Column: Athletes gone wild

By Jon Gluskin

We all make mistakes. Fine.

But there has to be a difference between a mistake and pure stupidity. Sometimes you just have to ask yourself, “What were they thinking?”

Too often in sports today, we are confronted with this question. This week’s incident is even more baffling than most.

I was watching ESPN’S “Pardon the Interruption” on Wednesday when I saw one of the topics in the right-hand corner was named “Sex Scandal.” Obviously I was intrigued.

So a few minutes pass and the topic is brought to the top and instantly the Minnesota Vikings logo appears. Listening to the story I was stupefied.

The Vikings are being investigated for a party last Thursday night on two cruise ships in which there was said to be drunkenness, nudity and even sexual activity. Up to 17 players are being accused of being on the ships.

As of right now, this is a rumor. No charges have been filed yet.

When there’s a rumor like this, it’s normally true. The fact is the boats did come back to shore more than two hours ahead of schedule due to complaints from the crew members.

Whether or not these events happened isn’t even the big issue in my opinion.

The issue is that athletes put themselves in situations where they are so incredibly vulnerable to getting into big trouble.

Is there a rule that when you become a professional athlete, your common sense gets checked at the door?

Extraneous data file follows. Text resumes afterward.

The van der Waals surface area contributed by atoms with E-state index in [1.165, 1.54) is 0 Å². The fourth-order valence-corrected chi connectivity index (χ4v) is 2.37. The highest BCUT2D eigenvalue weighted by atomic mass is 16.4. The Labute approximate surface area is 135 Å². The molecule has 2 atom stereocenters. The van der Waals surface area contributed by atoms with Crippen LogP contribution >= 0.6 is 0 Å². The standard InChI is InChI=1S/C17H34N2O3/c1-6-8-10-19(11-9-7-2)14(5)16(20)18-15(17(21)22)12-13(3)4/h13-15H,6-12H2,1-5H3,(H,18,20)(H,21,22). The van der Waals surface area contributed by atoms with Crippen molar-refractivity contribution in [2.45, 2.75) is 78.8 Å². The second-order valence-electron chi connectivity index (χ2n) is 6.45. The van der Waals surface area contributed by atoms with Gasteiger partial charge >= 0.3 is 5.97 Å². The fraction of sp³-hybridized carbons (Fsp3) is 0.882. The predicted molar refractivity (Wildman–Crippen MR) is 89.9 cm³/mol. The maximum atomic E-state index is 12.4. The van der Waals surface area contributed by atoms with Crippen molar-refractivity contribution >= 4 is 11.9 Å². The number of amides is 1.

It seems like it.

First off, the Vikings have been this season’s biggest bust. They were preseason favorites to make a run to the Super Bowl and now they’re 1-3, their head coach Mike Tice’s games left seem to be limited, and they seem to be in utter disarray.

I guess they wanted to make the most of their bye week, and not dwell on how miserable they’ve played this season.

That being said, the more important issue is that athletes are put on a pedestal in today’s society. Athletes are our heroes. Athletes are our role models, especially for children.

Athletes are role models, even if Charles Barkley doesn’t think so. When a person chooses sports as his or her profession, they are giving up the rights to a normal life. That’s the way it is.

They are giving up going out to dinner without being hounded for autographs and pictures. They are giving up going to bars and being just like everyone else.

They might not think it’s fair they can’t live their private lives without the public interfering.

Would anybody care if you or I or the next guy was accused of being on that cruise? Of course not.

But then again, we aren’t paid millions of dollars to do our work. People don’t pay to wear our names on the back of their shirts.

Athletes have an inherent responsibility to conduct themselves in a dignified manner both on and off the field. Kids try to emulate these people.

What are children going to think while they are watching “SportsCenter” and the Vikings segment comes up on the show?

How are the parents going to respond when the child asks, “What are sex toys?” Oh, by the way, the report does involve visible sex toys being used too.

The list of players who were reportedly involved in the “party” has not been released. But cornerback Fred Smoot was said to have paid for one of the cruises. Running back Mewelde Moore said none of the rumored activities took place.

I’m sure in the next couple of weeks we’ll find out more details on what took place. It will be interesting to see what comes from this. Fines, suspensions and criminal charges are all possibilities.

Athletes need to realize that what they do in private will never just stay private. They need to accept this.

It’s called common sense.

Jon Gluskin is a senior in Communications. He can be reached at [email protected]